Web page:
Back in 2000, I realized that the forum software I wrote for one of my Web sites would make a nice little side-project to sell, that surely someone would buy it. Buy it they did, and it was fascinating to me that you could essentially do some work once, and then sit back and collect credit card payments.
Unfortunately, my little niche that was bringing in spare cash started to really die off in early 2002, in part because there were some mediocre free alternatives that were good enough. So this year I've been working for several months on a new replacement that takes a better approach, seperating logic from presentation entirely, and essentially providing a toolset that will let developers do pretty much anything.
So right now I'm finishing the documentation and making the UI pretty. That's a struggle, but I guess I have to do it if I want to sell it. It's just not as interesting when I'm already using it for my own purposes in an acceptable manner. It's hard to be motivated too when it's cold and all you want to do is sit around, eat and think about getting naked. Damn the hibernation instinct!
Looking for 70's by the end of the week...
We're going to stay at Universal's Royal Pacific hotel again, which isn't really that cheap, but the perks of staying there are kick ass in the parks. It's also a business expense since I'm there for the show, so that makes it a little easier to deal with.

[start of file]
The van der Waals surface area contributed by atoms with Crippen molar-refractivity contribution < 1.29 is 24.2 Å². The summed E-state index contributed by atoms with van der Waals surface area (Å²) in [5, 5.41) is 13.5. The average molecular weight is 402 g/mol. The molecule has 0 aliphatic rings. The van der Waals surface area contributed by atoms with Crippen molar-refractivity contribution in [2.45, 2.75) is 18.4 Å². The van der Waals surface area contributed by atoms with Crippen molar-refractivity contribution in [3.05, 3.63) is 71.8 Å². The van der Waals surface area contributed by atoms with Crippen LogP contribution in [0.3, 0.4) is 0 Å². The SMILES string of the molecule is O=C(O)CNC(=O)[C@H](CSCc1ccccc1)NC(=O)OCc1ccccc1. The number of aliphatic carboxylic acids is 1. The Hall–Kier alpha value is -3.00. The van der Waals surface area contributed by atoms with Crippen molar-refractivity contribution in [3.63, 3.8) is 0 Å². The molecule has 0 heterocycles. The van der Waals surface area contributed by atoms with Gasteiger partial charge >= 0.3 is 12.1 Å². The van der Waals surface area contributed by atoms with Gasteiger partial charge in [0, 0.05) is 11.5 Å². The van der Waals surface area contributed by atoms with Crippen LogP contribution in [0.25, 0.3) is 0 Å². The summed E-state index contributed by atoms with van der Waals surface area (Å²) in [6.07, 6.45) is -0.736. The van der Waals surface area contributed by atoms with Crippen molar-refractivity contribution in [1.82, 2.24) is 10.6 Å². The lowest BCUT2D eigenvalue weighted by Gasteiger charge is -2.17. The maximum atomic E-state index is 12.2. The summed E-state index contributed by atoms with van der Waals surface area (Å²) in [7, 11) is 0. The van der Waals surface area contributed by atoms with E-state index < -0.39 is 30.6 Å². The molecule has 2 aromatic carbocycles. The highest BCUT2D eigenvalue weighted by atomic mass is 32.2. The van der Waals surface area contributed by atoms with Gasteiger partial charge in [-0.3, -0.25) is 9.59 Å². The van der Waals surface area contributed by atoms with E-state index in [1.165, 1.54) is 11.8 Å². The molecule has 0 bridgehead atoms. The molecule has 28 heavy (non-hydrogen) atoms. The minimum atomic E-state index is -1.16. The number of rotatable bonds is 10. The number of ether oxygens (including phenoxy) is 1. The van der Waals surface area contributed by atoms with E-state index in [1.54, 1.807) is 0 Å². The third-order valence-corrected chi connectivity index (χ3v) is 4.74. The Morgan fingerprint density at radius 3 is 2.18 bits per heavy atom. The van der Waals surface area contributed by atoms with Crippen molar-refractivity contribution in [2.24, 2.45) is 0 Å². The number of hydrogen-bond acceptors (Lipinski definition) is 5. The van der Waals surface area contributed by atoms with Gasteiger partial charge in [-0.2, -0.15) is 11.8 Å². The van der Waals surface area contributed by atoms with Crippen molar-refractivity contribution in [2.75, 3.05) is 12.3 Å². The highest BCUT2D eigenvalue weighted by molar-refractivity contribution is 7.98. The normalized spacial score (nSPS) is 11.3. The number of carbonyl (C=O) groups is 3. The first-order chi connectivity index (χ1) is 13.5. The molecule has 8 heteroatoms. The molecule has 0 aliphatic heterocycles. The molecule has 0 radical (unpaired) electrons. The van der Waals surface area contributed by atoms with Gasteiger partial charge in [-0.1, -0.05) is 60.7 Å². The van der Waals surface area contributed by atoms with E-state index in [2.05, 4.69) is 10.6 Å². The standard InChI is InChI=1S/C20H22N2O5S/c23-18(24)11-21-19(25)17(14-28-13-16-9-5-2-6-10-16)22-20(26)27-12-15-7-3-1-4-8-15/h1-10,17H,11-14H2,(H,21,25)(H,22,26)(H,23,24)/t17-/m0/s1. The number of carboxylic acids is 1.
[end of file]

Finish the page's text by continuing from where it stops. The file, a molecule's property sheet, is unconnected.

We're planning to go to Medieval Times the night we get there. Steph has been looking forward to it I think since the last time we were there last year! It's a neat show, and the food ain't half-bad. It helps to have a cute serving wench who keeps filling you up on beer.
Above all, it's a chance to get into warmer temperatures and enjoy one of the greatest theme parks, Islands of Adventure, while checking out a place I haven't been since the month it opened, Universal Studios. It'll be interesting to see how much it has changed in the last 13 years.
Here's the thing, everything I like isn't good for me. To make matters worse, I hate having to decide what to eat. I hate having to prepare it. I hate knowing that I have to exercise to avoid being a fat slob. I hate that I don't get enough of certain food groups and too much of others.
It's all very annoying and if it weren't for the fact that I'd probably die, I'd stop eating entirely.
First off, I've got sex on the brain constantly, which for me at least is a fall phenomenon. It's annoying and hard to get things done when I'm thinking with my dumbstick.
Second, I just wanna sit around and eat (when I'm not thinking about sex), kind of as if I need to hibernate like a forest critter or something.
Third, I get really anxious sitting around at work, but don't have anything in mind other than going home to do nothing.
It's too early in the year for this!